2.3 Exploring New Variants of the Experimental CDM Convective Forecast Planning (CCFP) Guidance

Monday, 23 January 2017: 2:00 PM
Conference Center: Skagit 2 (Washington State Convention Center )
Steven A. Lack, NOAA/NWS/NCEP/Aviation Weather Center, Kansas City, MO; and B. R. J. Schwedler

The Experimental CDM Convective Forecast Planning (CCFP) Guidance was created to allow AWC forecasters to provide an event-based impact-based decision support (IDSS) product for convection affecting the National Airspace System (NAS).   This IDSS product is known as the Collaborative Aviation Weather Statement (CAWS) and is designed to provide fine-scale convective guidance for air traffic planning with greater than 4 hours lead-time.  The CCFP was designed to retain the same information provided by previously human-generated collaborative convective forecast product and provide information for high level en route traffic planning in the 2 to 8-h lead time with every 2 hour issuance.  The first and current version of the experimental CCFP algorithm used echo tops from a three-member time-lagged High Resolution Rapid Refresh (HRRR) ensemble and the Hires-window Advanced Research WRF (Hires-ARW), along with convective precipitation from the Short-range Ensemble Forecast (SREF) system.  The HRRR was chosen as the primary model for consistency with CoSPA, a high-resolution convective forecast tool used at the FAA Air Traffic Control System Command Center (ATCSCC) based on the HRRR.  The SREF was chosen due to its popularity for en route planning at the ATCSCC.  The first version of the experimental CCFP was shown to be as skillful as the human-based product in the 2014 season, but performance waned in 2015 due to performance of the model inputs and the iterative concave hull drawing algorithm.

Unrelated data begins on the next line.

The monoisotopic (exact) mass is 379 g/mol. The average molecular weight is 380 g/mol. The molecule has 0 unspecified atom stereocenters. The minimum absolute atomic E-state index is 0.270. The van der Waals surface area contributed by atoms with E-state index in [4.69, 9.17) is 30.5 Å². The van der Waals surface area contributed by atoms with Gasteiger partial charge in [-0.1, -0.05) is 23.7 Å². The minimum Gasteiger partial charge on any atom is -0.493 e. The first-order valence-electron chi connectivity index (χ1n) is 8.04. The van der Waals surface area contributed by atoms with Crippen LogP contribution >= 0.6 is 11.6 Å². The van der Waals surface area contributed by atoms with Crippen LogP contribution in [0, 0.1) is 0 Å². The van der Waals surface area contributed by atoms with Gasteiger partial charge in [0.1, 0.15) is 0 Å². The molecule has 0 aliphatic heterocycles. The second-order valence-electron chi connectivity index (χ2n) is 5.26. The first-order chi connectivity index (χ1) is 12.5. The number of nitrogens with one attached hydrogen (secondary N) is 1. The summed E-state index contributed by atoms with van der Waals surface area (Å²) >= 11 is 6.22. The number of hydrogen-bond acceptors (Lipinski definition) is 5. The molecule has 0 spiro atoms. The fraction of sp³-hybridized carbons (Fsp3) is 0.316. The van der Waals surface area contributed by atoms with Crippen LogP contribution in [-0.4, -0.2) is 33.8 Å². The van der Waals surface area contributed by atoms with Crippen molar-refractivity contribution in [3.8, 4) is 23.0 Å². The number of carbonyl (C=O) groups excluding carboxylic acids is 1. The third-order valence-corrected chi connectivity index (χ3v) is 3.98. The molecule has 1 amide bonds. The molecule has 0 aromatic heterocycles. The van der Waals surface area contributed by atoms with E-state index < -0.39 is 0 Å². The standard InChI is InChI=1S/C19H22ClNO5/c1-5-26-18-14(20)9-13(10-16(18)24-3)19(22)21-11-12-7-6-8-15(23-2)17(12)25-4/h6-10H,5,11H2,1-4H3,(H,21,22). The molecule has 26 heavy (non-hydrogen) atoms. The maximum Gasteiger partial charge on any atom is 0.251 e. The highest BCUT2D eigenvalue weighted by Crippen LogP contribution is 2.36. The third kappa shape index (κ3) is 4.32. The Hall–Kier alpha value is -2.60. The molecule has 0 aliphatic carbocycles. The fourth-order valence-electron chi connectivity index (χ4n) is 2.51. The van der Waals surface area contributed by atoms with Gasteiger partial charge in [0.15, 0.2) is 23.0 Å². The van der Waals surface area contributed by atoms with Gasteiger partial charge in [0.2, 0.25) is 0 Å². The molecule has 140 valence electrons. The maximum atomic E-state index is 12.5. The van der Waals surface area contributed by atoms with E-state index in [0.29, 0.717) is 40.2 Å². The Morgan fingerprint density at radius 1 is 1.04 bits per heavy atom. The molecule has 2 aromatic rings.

For the 2016 convective season, version 2 of the experimental CCFP included an upgraded version of the HRRR and an enhanced drawing algorithm that improves efficiency and precision of polygons by employing an iterative point reduction algorithm (Ramer–Douglas–Peucker) combined with the concave hull algorithm.  The experimental CCFP version 2 was implemented in late summer 2016 concurrent with the new operational HRRR.  In addition to version 2, a third version incorporating the Meteorological Development Laboratory’s (MDL) Localized Aviation MOS Program (LAMP)/HRRR meld was tested during the 2016 Aviation Weather Testbed Summer Experiment.  Version 3 used the LAMP/HRRR meld as the primary input for polygon creation as en route planners at the ATCSCC increased usage of this product.  This version then applies a time-lagged HRRR solution to tag the polygons with appropriate echo top information and create additional polygons outside the domain of the LAMP/HRRR meld.  This paper will present the differences in the 3 versions of the experimental CCFP guidance and future plans for the algorithm.  

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